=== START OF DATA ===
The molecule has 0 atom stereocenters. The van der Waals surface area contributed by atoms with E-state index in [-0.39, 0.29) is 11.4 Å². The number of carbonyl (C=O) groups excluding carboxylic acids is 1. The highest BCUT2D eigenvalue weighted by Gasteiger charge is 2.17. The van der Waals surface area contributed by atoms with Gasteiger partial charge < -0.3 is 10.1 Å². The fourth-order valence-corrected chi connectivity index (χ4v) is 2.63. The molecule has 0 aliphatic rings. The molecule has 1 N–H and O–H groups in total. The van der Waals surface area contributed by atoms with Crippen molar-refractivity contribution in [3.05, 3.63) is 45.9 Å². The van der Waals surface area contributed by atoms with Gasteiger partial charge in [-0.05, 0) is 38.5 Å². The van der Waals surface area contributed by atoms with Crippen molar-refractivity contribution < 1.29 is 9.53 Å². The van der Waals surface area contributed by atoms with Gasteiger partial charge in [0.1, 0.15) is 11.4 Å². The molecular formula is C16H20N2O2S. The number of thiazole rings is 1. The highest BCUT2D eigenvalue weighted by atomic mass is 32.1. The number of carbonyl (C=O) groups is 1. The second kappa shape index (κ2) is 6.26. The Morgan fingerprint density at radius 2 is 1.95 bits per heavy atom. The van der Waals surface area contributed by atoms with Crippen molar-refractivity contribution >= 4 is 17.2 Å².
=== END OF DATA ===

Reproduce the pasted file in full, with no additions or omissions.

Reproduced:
The molecule has 0 atom stereocenters. The van der Waals surface area contributed by atoms with E-state index in [-0.39, 0.29) is 11.4 Å². The number of carbonyl (C=O) groups excluding carboxylic acids is 1. The highest BCUT2D eigenvalue weighted by Gasteiger charge is 2.17. The van der Waals surface area contributed by atoms with Gasteiger partial charge < -0.3 is 10.1 Å². The fourth-order valence-corrected chi connectivity index (χ4v) is 2.63. The molecule has 0 aliphatic rings. The molecule has 1 N–H and O–H groups in total. The van der Waals surface area contributed by atoms with Crippen molar-refractivity contribution in [3.05, 3.63) is 45.9 Å². The van der Waals surface area contributed by atoms with Gasteiger partial charge in [-0.05, 0) is 38.5 Å². The van der Waals surface area contributed by atoms with Crippen molar-refractivity contribution < 1.29 is 9.53 Å². The van der Waals surface area contributed by atoms with Gasteiger partial charge in [0.1, 0.15) is 11.4 Å². The molecular formula is C16H20N2O2S. The number of thiazole rings is 1. The highest BCUT2D eigenvalue weighted by atomic mass is 32.1. The number of carbonyl (C=O) groups is 1. The second kappa shape index (κ2) is 6.26. The Morgan fingerprint density at radius 2 is 1.95 bits per heavy atom. The van der Waals surface area contributed by atoms with Crippen molar-refractivity contribution >= 4 is 17.2 Å².